Each Japanese garden has its own fascinating history — some of the beautiful scenes here go back as far as the 17th century, while others were originally commissioned for wealthy actors and businessmen but are now open to the public. Many are located in Kyoto, formerly the capital of Japan, a city on the island of Honshu. It's known for its many Buddhist temples and abundance of gardens and palaces.
This garden used to be an estate owned by renowned Japanese film actor Okochi Denjiro. Now open to the public, the garden offers views across the whole city as well as a Shinto shrine.
The site of a Buddhist temple, "Rokuon-ji" translates to "Temple of the Golden Pavilion."
The Tenryuji temple is reportedly the most important temple in thedistrict of Kyoto.
Nanzenji is one of the most powerful Zen monasteries. The main Zen rock garden has a quiet beauty.
This lush garden is also on the grounds of the monastery, but has a completely different character. The still pond is surrounded by Japanese maples, moss, and other native plants.
This garden is considered one of the three great gardens in Japan, having reached its modern form in 1863.
This naturalistic garden was designed between 1913-1915 for a senior director in the Mitsubishi Group. After eventually being bought by the Tokyo municipal government, the park opened to the public in 1979.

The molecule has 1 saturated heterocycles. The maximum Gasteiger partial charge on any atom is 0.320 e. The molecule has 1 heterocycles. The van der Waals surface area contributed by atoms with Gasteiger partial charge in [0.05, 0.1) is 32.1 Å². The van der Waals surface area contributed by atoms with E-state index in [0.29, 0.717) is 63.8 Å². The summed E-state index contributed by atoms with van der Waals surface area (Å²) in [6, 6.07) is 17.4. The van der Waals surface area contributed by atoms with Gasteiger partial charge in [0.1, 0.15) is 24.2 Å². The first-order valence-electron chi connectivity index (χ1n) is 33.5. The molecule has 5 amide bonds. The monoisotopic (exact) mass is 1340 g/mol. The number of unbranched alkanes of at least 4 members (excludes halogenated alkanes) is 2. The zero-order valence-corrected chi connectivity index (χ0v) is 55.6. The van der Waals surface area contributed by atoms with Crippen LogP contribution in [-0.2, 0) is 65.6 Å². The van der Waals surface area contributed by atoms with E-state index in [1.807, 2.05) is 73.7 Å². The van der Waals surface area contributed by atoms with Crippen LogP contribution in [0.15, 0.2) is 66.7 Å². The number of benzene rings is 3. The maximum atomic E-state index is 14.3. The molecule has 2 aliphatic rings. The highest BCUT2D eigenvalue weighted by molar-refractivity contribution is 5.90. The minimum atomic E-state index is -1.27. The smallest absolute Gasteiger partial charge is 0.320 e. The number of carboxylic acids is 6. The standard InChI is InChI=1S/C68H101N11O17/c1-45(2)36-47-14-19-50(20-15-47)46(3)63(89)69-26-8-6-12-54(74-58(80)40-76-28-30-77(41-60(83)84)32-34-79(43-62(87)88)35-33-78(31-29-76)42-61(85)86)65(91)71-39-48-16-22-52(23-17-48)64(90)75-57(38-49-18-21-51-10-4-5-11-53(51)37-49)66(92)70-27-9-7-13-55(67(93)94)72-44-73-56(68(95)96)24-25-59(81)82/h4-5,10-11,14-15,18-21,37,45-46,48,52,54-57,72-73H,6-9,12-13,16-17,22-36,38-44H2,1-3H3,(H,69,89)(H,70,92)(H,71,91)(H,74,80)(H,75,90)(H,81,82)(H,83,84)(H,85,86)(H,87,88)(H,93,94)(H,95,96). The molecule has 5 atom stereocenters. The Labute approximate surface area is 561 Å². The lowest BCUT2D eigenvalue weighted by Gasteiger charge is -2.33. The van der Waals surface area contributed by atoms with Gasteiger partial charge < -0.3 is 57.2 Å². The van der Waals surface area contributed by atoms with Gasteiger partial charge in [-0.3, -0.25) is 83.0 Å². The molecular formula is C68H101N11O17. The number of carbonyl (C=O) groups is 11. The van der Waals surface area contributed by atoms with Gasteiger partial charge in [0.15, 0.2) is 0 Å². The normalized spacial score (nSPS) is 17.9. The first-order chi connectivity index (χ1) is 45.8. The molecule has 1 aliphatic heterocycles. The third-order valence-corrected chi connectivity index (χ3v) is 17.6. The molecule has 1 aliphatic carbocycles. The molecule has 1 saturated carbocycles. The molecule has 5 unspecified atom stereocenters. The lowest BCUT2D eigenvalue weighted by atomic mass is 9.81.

Sky-high bamboo line the walkways, creating a natural "wall."
Waterfalls, stone walkways, and a natural spring are just a few highlights in this calming garden.
Originally an imperial garden (on the grounds of Lord Naito's estate), Shinjuku Gyoen became a national park after World War II.
The 144-acre park is one of the largest in Tokyo. The grounds include gardens in the French formal, English, and traditional Japanese styles.
Stone lanterns can be found scattered throughout the grounds of this popular garden.
Dating back to the 1620s, Kenrokuen is considered one of the most beautiful gardens in Japan.
In the spring, the flower-viewing bridge offers views of dozens of purple irises.
Kenrokuen was thoughtfully designed to be beautiful year-round — not just during peak blooming seasons.
This exquisite landscape garden is on the grounds of a 17th-century Shogun villa.
City views compete with the sight of thousands of yellow and red cosmos, which burst into bloom during August and September.
Within this scenic garden, visitors will find a folk museum, unique shops, and the Kikugetsu-tei teahouse, where they can sit on the veranda and admire the view.
Tiptoe through tulips, poppies, lavender, sunflowers, and other lovely blooms at this 49-acre park.
The winding paths also treat visitors to views of the majestic Kuju mountain range.
Korakuen was created more than 300 years ago and is one of the most notable gardens in Japan.
The graceful Engetsukyo Bridge is a local landmark for its distinctive half-moon design.
For those who can't make it all the way to Japan, the Japanese Tea Garden in San Francisco's Golden Gate Park offers the same tranquility and scenic surroundings.
Located within the Washington Park Arboretum, this Japanese garden is especially beautiful in the fall as the leaves begin to change.
In addition to wandering the gorgeous grounds, visitors to this garden can also experience cultural demonstrations and musical performances.